you feel the world
stopping in the middle of things:
the half hour, the recurring joke
of endless time, the great resting place
between to and fro, here and there,
leave and arrive. Now

you question the point of movement,
choosing the standstill, the deadlock,
the tie. Quiet and loud,
in the halfway of things,
you drink deeply,
from the very heart of time.

happy, happy birthday, be. tumatanda na tayo.



I am not repeating this. There is betrayal
in the repetition, in the required need to repeat,
your voice too low, too whispery, answered
with I’m sorry, left with that certain static
that floods the radio, late nights, repeats
then repeats back to the old dial, forcing fingers
to a steady and gentle prodding that should allow
for reception, recognition, as you settle back
in your chair, leaving the rocking to itself, the stone
alone, underfoot, unturned and convinced
that you are who you say you are, skipping it,
moving on to other concerns, like how to establish
your presence without hitting anything, without
colliding with anything and nothing, loud enough
to be just there, with none of the talk, enduring.

Friday, April 13, 2007

Matrix Reloaded

this news arrived quicker than yesterday's update. and is almost as tragic.

just changed my browser to Firefox, as my IE was corrupted by that friggin' quick news virus. my anti-virus quickly detected about 7 trojans/worms corrupting my PC; the moment i clicked on my IE icon to browse, my home page had moved to a porno site. wasak!

btw, i got it from Yahoo Messenger, when a friend whose status message was infected and linked to a website that allowed her name to be used in making spam links. clicking the link--as ones assumes he/she trusts the person sending it--spawns this whole he/shebang. if you are among my ym links who got a view-a-link message from me, pasensya na. i hope you knew better and not opened it.

anyway, if your ym status message did get infected, just type in new status messages until the link gets overrun by the newer ones. and please do check your PC by running an anti-virus program. thanks to Palanca-winning tech support bayaw paul for the help in the tweaking and hipag corin for convincing me to convert to "firefoxism". hehe.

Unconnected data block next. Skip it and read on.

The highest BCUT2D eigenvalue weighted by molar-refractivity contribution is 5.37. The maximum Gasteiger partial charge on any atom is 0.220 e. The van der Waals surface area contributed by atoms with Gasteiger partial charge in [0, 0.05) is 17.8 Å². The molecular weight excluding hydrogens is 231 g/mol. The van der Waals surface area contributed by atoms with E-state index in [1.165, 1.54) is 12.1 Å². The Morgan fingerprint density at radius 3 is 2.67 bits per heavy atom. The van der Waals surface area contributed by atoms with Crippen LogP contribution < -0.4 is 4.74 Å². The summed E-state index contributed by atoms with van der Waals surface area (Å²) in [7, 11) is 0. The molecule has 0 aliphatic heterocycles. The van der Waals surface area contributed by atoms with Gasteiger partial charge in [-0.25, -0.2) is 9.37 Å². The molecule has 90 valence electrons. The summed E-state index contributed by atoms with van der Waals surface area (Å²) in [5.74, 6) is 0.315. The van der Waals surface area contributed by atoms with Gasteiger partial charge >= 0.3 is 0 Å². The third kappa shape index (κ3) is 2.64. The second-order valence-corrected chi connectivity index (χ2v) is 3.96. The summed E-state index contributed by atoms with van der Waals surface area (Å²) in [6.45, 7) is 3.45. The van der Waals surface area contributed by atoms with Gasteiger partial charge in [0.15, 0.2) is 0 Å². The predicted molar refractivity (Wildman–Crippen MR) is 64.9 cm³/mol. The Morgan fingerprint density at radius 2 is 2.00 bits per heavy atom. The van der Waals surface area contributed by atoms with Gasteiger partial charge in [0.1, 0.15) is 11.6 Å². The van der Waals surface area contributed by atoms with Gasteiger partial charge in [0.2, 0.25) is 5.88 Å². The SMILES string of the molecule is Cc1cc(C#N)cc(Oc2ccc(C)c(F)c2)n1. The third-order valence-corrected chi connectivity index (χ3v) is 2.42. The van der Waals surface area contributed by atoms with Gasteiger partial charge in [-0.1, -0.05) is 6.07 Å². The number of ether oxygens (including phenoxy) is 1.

late update: apparently, flooding the virus status message is not enough. i ended up doing a system restore of my windows. thanks again, paul. that took care of every bad luck this day had offered.

found lots of helpful and informative sites as to the benefits of using firefox. here is one.

and, just in case you also encounter the quicknews virus, here are the steps to follow in order to nurse your computer back to full health:

How to remove malware virus worm

1. Disconnect your computer from the Internet.

2. Restart your computer.

3. Open IE browser. Go to Tools>Internet Option>Programs. Click "Reset Web Setting">Yes.

3. Go to Tools>Internet Option, Click Delete files, Delete Cookies, and Clear History.

4. Go to Drive C > Document and Setting > ( the administrator folder). Clean the folders named Cookies, My Recent Document.

5. Under the folder open in #4, go to folder "Local Setting". If you cannot see any local setting, click Search (fond in the toolbar)>All Files and Folders then type Local Setting. Make sure that under the "More Advance Option", found below,the "Search Hidden Files and Folders" is checked before searching.

6. Under Local Setting folder, clean the folder Temp, Temporary Internet Files and History.

7. Delete the IEXPLORER icon found in your Desktop. This logo is different from the original IExplorer Logo. Also Delete the IEXPLORER found in your desktop with EXE function.

8. Restart Your computer. Run an anti-virus for more clean up.

Note: If other threats are found and your anti virus is not working, follow the location folder where the threats are. Delete any recognized threat. Make sure to delete the exact name of the threat because you might delete some important components.